ENGLEWOOD, Colo. — If playing NFL quarterback were like the corporate world and it came down to the interview, Drew Lock would get every job.
It’s not that he tries to be glib or impress. The Broncos’ second-year quarterback is genuinely engaged with each question and offers insightful responses. Yes, with perhaps a touch of naivete and refreshing candor.
During a Zoom video Friday with the Denver media, Lock was asked about how he and his teammates will approach living outside Broncos headquarters in light of the coronavirus health risks.
“You’re going to have to live a little different,’’ Lock said. “I know in college you’re used to winning on Saturday and going out with the boys and hitting the town. You can’t do that now. You wouldn’t necessarily do that anyways once you get to the NFL, but you especially can’t do that now. It’s just that you have to be smart.”
For Denver media reasons, it would help if Lock continued to play as he did during his late-season audition in 2019, when he made several clutch throws in leading the 3-8 team he inherited to a 4-1 finish.
There are hinderances to Lock keeping up that type of play, though. Namely, a coronavirus pandemic that forced the NFL to shut down its offseason training activities (OTAs) and cancel its four preseason games.
For a young Broncos’ offense – besides the still relatively inexperienced Lock, the team will try to break in two rookie receivers in Jerry Jeudy and KJ Hamler, plus a new offensive coordinator in Pat Shurmur – missing out on OTAs and the preseason figures to hurt them more than say, the Kansas City Chiefs, whose quarterback Patrick Mahomes II and all his weapons have been operating Andy Reid’s offense, to great success, for going on four years.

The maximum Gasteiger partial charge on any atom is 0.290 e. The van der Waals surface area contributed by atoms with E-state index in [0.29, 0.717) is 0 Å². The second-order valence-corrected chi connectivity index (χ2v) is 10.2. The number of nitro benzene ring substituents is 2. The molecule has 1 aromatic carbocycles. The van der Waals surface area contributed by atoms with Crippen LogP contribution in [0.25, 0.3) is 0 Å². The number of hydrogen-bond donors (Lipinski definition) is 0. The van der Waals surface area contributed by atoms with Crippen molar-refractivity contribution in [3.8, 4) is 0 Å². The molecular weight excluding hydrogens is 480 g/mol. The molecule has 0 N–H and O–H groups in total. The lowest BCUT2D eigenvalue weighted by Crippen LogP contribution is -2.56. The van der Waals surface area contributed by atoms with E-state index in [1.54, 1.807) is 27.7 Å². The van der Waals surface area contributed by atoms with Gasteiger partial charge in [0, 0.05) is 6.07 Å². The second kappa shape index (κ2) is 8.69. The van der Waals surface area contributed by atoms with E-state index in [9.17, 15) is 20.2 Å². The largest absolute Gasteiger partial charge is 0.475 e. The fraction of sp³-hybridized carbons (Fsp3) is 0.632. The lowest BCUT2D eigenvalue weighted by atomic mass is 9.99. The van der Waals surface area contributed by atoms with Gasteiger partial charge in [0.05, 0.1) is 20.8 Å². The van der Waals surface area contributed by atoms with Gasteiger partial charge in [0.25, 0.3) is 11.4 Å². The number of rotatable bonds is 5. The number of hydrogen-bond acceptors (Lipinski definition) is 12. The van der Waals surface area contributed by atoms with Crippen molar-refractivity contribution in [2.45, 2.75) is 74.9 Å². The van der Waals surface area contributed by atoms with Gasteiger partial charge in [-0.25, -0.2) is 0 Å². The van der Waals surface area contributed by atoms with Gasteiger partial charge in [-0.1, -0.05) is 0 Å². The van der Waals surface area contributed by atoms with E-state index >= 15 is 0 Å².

Lock, though, has discovered an optimistic way of viewing the missed offseason and exhibition tests.
“I think everyone gets 24 hours in a day,’’ Lock said. “We’re all allowed the same amount of time in our facility. We all have professional coaches that have been in this game for a long time. We all get to learn and be with them the same amount of time. It’s an even playing ground.
“Yes, we are young, but when you’re young, you’re pretty hungry right as you get in here. Maybe we could be at an advantage being young and having a lot of motivation whereas guys who have been in for a long time—I know they’re still hungry because they want to be super good, but maybe they’ll take a little off—‘We know stick (a receiver route). I’m not going to write my notes on stick.’
“We’re writing notes on everything right now. We’re making sure that we’re really clear and precise there because we are a new offense to where we’re going pick up the minor details whereas five years into it—‘We’ll fix that when it comes,’ kind of deal.”
There was much discussion last year about Lock carrying himself with a youthful swagger. It’s more of a mature confidence this year.
“What I learned when I got here is that once you gain the respect of the older guys and the heads of the organization here—that should be your first ultimate goal to gain the respect of the guys around you,’’ Lock said. “For me to be able to feel like what I did last year and the comments from everyone this offseason, and just being able to walk into the locker room and feel like I have the respect of everybody, that is 100 percent the one goal that I set for that first year, just gaining respect from this team.
“Now that I have that, there’s no worries about personalities making relationships because we all know who I am, I know everybody on this team, I know how they act, I know who they are as person.
“Now it’s time to where if I need to jump someone, I’m not the rookie anymore yelling at a third, fourth year guy. It’s ‘That’s Drew yelling at us. That’s Drew getting on us.’
“It’s a whole different mentality behind having a second-year quarterback rather than a rookie quarterback. I honestly really feel that coming into this second year.’’
This from a guy who already got the job. Maybe his mindset, his infectious personality will also help him keep it.
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